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United States Department of Agriculture

Agricultural Research Service

Title: Drip Irrigation As a Delivery System for Imidacloprid and Nematodes for Control of Scarab Grubs in Nursery Crops

Authors
item Reding, Michael
item Zhu, Heping
item Derksen, Richard

Submitted to: Meeting Abstract
Publication Type: Abstract Only
Publication Acceptance Date: December 17, 2005
Publication Date: December 17, 2005
Repository URL: http://www.ars.usda.gov/sp2UserFiles/Place/36071000/Publications/Reding186541_2005_DripIrr_ESA.pdf
Citation: Reding, M.E., Zhu, H., Derksen, R.C. 2005. Drip irrigation as a delivery system for imidacloprid and nematodes for control of scarab grubs in nursery crops [Abstract]. Presented at Natinal Meeting of the Entomological Society of America, December 14-18, 2005, Ft. Lauderdale, FL.

Technical Abstract: The larvae of certain exotic scarab beetles (white grubs) are damaging pests of nursery crops in various northeastern and midwestern states. Management of these pests is based on applications of insecticides. However, delivery of insecticides to the grubs, which may live deep in the soil, is difficult in nurseries. We tested a novel method of injecting insecticides and entomopathogenic nematodes (EPN) into a drip irrigation system for control of scarab grubs in a commercial nursery. The insecticides and nematodes were injected directly into the drip line at the tree row. This technique enables growers to apply more precise treatments than injecting insecticides into a more central location. The insecticide imidacloprid was applied as a preventive treatment and EPN + imidacloprid was applied as a rescue treatment. EPN + imidacloprid treatments were also applied as subsurface treatments and surface-drenches. All treatments significantly reduced the numbers of grubs compared to the untreated control trees. Drip applied imidacloprid provided 62% and 83% control of white grubs in 2004 and 2005, respectively. EPN + imidacloprid applied as a surface-drench, subsurface treatment, and drip irrigation treatment provided 85%, 77%, and 54% control of grubs, respectively.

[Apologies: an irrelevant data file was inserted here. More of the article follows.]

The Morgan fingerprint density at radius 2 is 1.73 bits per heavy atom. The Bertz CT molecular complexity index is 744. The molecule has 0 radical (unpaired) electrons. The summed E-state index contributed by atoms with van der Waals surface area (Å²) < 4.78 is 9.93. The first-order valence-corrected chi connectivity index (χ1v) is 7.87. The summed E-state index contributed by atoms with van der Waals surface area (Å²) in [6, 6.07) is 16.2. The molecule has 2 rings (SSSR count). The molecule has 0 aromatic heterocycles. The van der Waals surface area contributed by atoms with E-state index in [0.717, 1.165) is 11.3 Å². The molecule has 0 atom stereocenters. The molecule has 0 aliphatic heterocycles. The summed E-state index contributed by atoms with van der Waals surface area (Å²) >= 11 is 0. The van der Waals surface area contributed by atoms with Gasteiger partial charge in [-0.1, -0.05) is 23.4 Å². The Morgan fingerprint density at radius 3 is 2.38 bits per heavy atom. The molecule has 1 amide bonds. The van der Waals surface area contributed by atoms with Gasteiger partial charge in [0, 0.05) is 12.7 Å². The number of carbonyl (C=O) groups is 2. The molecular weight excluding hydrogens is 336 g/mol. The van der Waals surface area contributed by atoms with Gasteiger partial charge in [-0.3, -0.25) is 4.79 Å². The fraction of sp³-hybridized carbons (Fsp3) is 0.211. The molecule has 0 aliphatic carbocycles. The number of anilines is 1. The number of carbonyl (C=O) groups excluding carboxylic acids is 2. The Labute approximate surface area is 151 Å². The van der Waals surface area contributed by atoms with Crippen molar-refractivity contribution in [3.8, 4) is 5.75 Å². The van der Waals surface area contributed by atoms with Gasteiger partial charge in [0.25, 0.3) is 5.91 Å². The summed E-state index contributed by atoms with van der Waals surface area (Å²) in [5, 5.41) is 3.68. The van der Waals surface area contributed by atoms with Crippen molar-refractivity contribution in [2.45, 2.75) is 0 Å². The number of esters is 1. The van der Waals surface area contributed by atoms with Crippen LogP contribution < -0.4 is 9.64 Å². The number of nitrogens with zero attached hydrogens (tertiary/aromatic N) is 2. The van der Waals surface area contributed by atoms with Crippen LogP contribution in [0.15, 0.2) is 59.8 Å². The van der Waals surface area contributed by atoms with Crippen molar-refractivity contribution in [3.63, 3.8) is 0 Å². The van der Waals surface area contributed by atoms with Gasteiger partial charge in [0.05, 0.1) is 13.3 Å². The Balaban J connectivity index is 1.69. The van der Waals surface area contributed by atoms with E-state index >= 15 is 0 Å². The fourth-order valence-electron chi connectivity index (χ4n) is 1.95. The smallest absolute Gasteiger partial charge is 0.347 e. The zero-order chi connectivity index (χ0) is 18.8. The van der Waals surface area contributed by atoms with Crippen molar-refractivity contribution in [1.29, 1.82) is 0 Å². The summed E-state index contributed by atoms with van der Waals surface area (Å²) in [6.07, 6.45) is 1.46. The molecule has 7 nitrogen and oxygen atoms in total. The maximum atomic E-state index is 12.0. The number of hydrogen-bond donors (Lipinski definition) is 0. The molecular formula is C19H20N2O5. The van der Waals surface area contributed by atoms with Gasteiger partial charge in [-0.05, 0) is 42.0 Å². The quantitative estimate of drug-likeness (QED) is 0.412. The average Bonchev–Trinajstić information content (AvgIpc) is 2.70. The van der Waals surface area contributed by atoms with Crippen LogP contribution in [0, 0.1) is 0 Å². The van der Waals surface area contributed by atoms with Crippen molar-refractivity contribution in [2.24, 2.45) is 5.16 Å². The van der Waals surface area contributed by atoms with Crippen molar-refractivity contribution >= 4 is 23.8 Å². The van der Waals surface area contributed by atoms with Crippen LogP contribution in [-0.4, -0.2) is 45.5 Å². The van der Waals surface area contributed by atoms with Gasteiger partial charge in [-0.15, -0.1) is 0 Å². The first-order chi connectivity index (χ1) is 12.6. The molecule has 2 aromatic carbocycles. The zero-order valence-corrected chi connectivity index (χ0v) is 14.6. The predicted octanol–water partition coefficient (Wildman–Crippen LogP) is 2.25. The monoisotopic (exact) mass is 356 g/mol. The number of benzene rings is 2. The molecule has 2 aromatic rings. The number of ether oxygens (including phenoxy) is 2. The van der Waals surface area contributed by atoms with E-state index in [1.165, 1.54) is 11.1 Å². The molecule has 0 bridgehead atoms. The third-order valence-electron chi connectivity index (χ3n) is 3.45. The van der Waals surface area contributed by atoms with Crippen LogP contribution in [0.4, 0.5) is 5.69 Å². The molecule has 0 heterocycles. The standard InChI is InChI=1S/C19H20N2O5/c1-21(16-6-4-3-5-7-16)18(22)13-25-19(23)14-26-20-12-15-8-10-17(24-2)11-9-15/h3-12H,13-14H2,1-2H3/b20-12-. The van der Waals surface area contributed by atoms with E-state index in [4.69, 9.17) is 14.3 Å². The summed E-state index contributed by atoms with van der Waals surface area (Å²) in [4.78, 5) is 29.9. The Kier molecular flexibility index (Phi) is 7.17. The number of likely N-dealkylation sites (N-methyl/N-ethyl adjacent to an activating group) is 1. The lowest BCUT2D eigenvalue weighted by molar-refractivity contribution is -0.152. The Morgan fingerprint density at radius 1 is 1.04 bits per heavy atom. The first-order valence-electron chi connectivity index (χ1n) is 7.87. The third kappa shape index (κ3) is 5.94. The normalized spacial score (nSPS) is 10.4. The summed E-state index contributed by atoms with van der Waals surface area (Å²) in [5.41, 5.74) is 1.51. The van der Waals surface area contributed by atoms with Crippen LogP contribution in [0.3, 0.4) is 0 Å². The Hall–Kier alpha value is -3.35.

Last Modified: 7/25/2014
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